CHAPTER XIV.

Robbing. Idleness a great cause of it, 305. Colonies should be examined and supplied with food in Spring. Appearance of robber bees, 306. Their suspicious actions. Are real "Jerry Sneaks," 308. Highway robbers, 309. Bee battles. Subjected bees unite with the conquerors. Cautions against robbery. Importance of guarding against robbery, 310. Efficiency of the movable blocks to this end. Comb with honey not to be exposed, 311. Curious case of robbery, 314.

CHAPTER XV.

Directions for Feeding Bees. Feeding greatly mismanaged. Condition of the bees should be ascertained in the Spring. They should be supplied if needy, 315. Many perish from want. Connection between feeding and breeding in the hive, 316. Caution in feeding necessary. Results of over feeding, 317. Necessary to feed largely in multiplying stocks. How to feed weak swarms in Spring, 319. Considerations governing the quantity of food, 320. Main object to produce bees. Proper condition of an Apiary at close of honey season, 321. Feeding for Winter attended to in August. Unsealed honey sours. Sour food is unwholesome to bees. Striking instance, 322. Spare honey to be apportioned among the stocks. Swarms with overstocks of honey do not breed so well. Surplus honey in Spring to be removed, 323. Full frames exchanged for empty ones. Feeble stocks in Fall, to be broken up. Profits all come from strong swarms. Composition of a good bee-feed, 324. Directions for feeding with the improved hive, 325. Feeding useless when but little comb in the hive, 326. Top feeding. Feeder described. Importance of water to bees, 328. Sugar candy a valuable substitute for honey. Summer feeding, 330. Bees with proper care need but little feeding. Quantity of honey necessary to winter a stock, 331. Feeding as a source of profit. Selling W. I. honey a cheat, 332. Honey not a secretion of the bee. Evaporation of its water the principal change it undergoes, 334. Folly of diluting the feed of bees too much. Feeders of cheap honey for market, deceivers or deceived, 335. Artificial liquid honey, 336. Improved Maple sugar, 337. Feeding bees on artificial honey not profitable, 337. Dangerous feeding bees without floats. Their infatuation for liquid sweets, 339. Like that of the inebriate for his cups, 340. Avarice in bees and men, 341.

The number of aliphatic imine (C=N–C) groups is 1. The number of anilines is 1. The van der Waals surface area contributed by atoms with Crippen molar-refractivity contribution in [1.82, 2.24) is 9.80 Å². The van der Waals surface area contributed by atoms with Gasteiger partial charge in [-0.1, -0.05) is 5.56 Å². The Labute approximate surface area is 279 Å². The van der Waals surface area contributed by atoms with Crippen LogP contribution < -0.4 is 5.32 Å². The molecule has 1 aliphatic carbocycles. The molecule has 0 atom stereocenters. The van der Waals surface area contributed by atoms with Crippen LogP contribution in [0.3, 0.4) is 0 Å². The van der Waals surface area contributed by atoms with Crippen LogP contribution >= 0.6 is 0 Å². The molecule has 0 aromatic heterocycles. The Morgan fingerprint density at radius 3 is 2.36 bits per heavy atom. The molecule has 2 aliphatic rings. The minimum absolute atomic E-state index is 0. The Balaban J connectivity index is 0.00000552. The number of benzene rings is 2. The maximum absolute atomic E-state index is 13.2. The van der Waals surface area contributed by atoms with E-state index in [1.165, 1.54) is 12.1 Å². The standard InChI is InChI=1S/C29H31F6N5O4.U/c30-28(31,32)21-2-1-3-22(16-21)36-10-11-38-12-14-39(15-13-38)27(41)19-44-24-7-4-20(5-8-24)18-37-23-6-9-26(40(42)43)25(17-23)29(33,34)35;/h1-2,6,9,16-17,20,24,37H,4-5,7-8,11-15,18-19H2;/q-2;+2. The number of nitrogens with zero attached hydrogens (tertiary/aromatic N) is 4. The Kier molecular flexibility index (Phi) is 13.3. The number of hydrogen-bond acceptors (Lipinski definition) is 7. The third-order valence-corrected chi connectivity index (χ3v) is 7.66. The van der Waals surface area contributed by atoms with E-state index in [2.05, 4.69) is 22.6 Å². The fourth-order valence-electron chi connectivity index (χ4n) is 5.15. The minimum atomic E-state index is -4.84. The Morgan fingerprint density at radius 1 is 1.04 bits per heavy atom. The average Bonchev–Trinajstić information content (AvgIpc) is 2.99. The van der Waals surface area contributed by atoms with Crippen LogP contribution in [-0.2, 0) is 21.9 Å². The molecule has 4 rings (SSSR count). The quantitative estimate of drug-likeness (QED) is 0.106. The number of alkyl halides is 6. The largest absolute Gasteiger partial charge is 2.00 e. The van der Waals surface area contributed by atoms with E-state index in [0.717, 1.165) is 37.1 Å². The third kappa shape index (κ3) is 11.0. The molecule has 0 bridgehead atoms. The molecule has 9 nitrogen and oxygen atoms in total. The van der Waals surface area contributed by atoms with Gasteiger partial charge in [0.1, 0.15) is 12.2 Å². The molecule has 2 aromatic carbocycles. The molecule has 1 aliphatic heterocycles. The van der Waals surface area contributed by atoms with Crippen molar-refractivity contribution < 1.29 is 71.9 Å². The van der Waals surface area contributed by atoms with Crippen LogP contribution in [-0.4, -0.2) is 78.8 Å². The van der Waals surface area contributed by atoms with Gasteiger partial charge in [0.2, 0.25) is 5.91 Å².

CHAPTER XVI.

Honey. Pasturage. Overstocking. Honey the product of flowers, 342. Honey dew. Aphides, 343. Qualities of honey, 345. Poisonous honey. Innoxious by boiling. Preserving honey, 346. Modes of taking honey from the hive. Objections to glass vessels, 347. Pasteboard boxes preferred. Honey should be handled carefully. Pattern comb to be used in the boxes. Honey safely removed, 348. Should not be taken from the bees in large quantities during honey harvest. Pasturage, 349. The Willow. Sugar Maple and other honey-yielding trees, 350. Linden tree as an ornament. White clover, 351. Recommended by Hon. Frederick Holbrook as a grass crop, 352. Sweet-scented clover, [xiv] 363. Hybrid clover front Sweden, 354. Buckwheat. Raspberry, 355. Garden flowers. Overstocking, 356. Little danger of it. Bee-keepers and Napoleon. No overstocking in this country. Letter from Mr. Wagner on the subject, 357. Flight of bees for food, 361. Advantages of a good hive in saving time and honey. Energies of bees limited. Bees injured by winds, 362. Protector saves them from harm. Estimated profits of bee-culture. Advice to the careless, 363. Value of Dzierzon's system. Adopted by the government of Norway. Want of National encouragement to agriculture, (note), 364.

CHAPTER XVII.

Anger of Bees. Remedy for their Sting. Bee-Dress. Instincts of Bees. Gentleness of the bee, Feats of Wildman. Interesting incident, Discovery of a universal law. Its importance and results, 367. Cross bees diseased. Never necessary to provoke a whole colony of bees, 368. Danger from bees when provoked. A word to females, Kindness of bees to one another. Contrast with some children, Effects of a sting. The poison, 371. Peculiar odors offensive to bees. Precautions against animals and human robbers, 372. Sense of smell in the bee, 373. By this they distinguish their hive companions. Robbers repelled by odors, 374. Stocks united by them, 375. Warning given by bees before stinging. How to act when assaulted by bees, 376. Remedies for the sting, 377. Bee-dress, 380. Instincts of bees, 381. Distinction between instinct in animals and reason in men. Remarkable instance of sagacity in bees, 383. Facilities afforded by the Author's Improved Observing Hive. Indebtedness of the author to S. Wagner, Esq., 384.